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NASCAR’s big stance on giving out penalties

NASCAR has been firm on handing out big penalties to teams for messing with the NextGen car. What does the garage think and why should penalties be more common?

Austin Konenski
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Matthew O’Haren-USA TODAY Sports

NASCAR has been put into many positions during the 2022 season when it relates to giving out penalties and they have made a stern stance. However, is it stern enough and what do drivers think?

Let’s evaluate NASCAR’s stance on giving out penalties and look deeper.

NASCAR garage area’s thoughts on penalties this season

NASCAR has given out multiple penalties this season, specifically toward RFK Racing, Front Row Motorsports, and Joe Gibbs Racing as the NextGen car brings stricter enforcement.

RFK Racing and Front Row Motorsports were each slapped with L2-level penalties that included a deduction of 100 driver and owner points, 10 playoff points, $100,000 fine, and a four-race crew chief suspension.

Both organizations were penalized due to the modification of a single source supplied part. It is not a surprise after NASCAR set the law down before the season saying it would be harsher on teams.

Ironically, Brad Keselowski, driver/owner for RFK Racing, talked about Front Row Motorsports’ penalty and supports NASCAR giving out these penalties. In fact, Keselowski thinks there should be more.

“I personally think the sport needs more penalties and that NASCAR needs to be handing them out like candy right now to get control of the garage, because we’ve been playing a lot of games for a lot of years. The games have to stop.”

Brad Keselowski to RACER.com on giving out penalties

It’s a reasonable concept to grasp since harsher penalties will create less games being played at the track. It further eliminates the threat of cheating and creates a fair environment.

As stated above, this is something that NASCAR pushed for before the season started. It is smart for the sport to keep its integrity as cheating does hurt the competition.

NASCAR Cup Series Managing Director Brad Moran talked about the stricter policies after Denny Hamlin and Kyle Busch’s disqualifications after the race at Pocono Raceway.

“The teams and the owners and everybody is well aware that this new car was going to be kept with some pretty tight tolerances, and there’s some aras that all the teams are well aware that we cannot be going down the that we had in the past with the other cars.”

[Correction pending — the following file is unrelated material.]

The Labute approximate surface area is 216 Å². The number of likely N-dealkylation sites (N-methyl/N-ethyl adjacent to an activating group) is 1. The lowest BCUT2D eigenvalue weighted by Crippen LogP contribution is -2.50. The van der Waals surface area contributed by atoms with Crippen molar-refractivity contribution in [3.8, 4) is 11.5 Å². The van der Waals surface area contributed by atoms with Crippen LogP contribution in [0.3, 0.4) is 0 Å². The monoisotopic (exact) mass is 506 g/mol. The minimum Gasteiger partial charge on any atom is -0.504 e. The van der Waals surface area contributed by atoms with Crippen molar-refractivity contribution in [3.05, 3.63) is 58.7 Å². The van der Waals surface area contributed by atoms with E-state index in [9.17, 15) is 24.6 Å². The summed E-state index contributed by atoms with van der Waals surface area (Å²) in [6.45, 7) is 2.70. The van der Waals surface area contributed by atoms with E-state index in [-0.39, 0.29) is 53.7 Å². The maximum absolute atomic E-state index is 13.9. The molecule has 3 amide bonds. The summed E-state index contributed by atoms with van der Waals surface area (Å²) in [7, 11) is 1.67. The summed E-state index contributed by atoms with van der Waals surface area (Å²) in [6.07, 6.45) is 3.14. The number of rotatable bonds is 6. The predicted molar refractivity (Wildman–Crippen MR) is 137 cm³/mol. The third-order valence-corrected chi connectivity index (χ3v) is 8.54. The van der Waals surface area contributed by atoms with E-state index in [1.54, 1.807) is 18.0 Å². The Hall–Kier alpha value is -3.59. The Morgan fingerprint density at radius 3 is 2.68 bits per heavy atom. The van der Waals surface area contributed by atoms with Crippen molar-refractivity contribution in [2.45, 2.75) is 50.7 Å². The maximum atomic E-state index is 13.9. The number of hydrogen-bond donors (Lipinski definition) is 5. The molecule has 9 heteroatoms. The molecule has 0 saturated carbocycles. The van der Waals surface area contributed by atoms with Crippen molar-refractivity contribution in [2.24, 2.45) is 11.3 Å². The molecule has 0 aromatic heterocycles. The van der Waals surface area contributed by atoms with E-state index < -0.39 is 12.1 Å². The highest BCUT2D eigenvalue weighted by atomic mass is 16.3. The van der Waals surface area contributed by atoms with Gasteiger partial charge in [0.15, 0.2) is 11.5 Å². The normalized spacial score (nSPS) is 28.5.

Brad Moran on the stricter policies

Everyone is well aware and the whole garage area is on notice, specifically after the Keselowski and McDowell penalties. They can derail an entire season and possible playoff berth.

Jeff Burton spoke to Autoweek about his thoughts on stricter penalties. Burton shares the same reasoning that most peoples share when asked.

“We can debate and argue all day about what the penalty should be, but it has to be severe, it has to be big. It doesn’t matter what was done to it—you can’t touch it. There’s an approval process you have to go through if there has to be a repair done because of supply issues. But short of that, you can’t touch it.”

Jeff Burton to Autoweek on harsher NASCAR penatlies

This was the case for Joe Gibbs Racing after a miscommunication led to two of its cars being disqualified at Pocono. They left tape on the front of the car that measured two inches wide and 5.5 inches long with a thickness of 0.012 inches.

The tape was not enough to make Hamlin and Busch the clear 1-2 finishers in that event. Realistically, it had little effect and they would’ve still finished in those positions without the tape.

However, as Burton stated, NASCAR needs to keep the penalities severe and more of that will be discussed below.

The case for NASCAR handing out bigger penalties

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Mike Dinovo-USA TODAY Sports

NASCAR stated before the season that penalties will be stricter when it relates to the NextGen car and it has been on full display after multiple violations throughout the year.

As Brad Keselowski said above, NASCAR needs to control the garage and stop the games that are being played by organizations. It’s important to keep an equal playing field.

Yes, the Joe Gibbs Racing disqualications were probably too severe for what was done to the cars. However, it’s something that NASCAR needs to continue moving forward.

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If anything with the cars is found, it should be severe because it will dissuade others from doing the same. In fact, the penalties handed out to RFK Racing and Front Row Motorsports might be too light.

The penalties should have a bigger impact on the playoffs and while 10 playoff points are two race victories, the idea of it ruining a championship run should be present.

There are likely more things that could be penalized in NASCAR and Keselowski talked about how they should be handing out penalities for those occurrences too.

NASCAR has done a great job enforcing the rules they put into place and while they are severe in nature, handing out more of them is not a bad idea.

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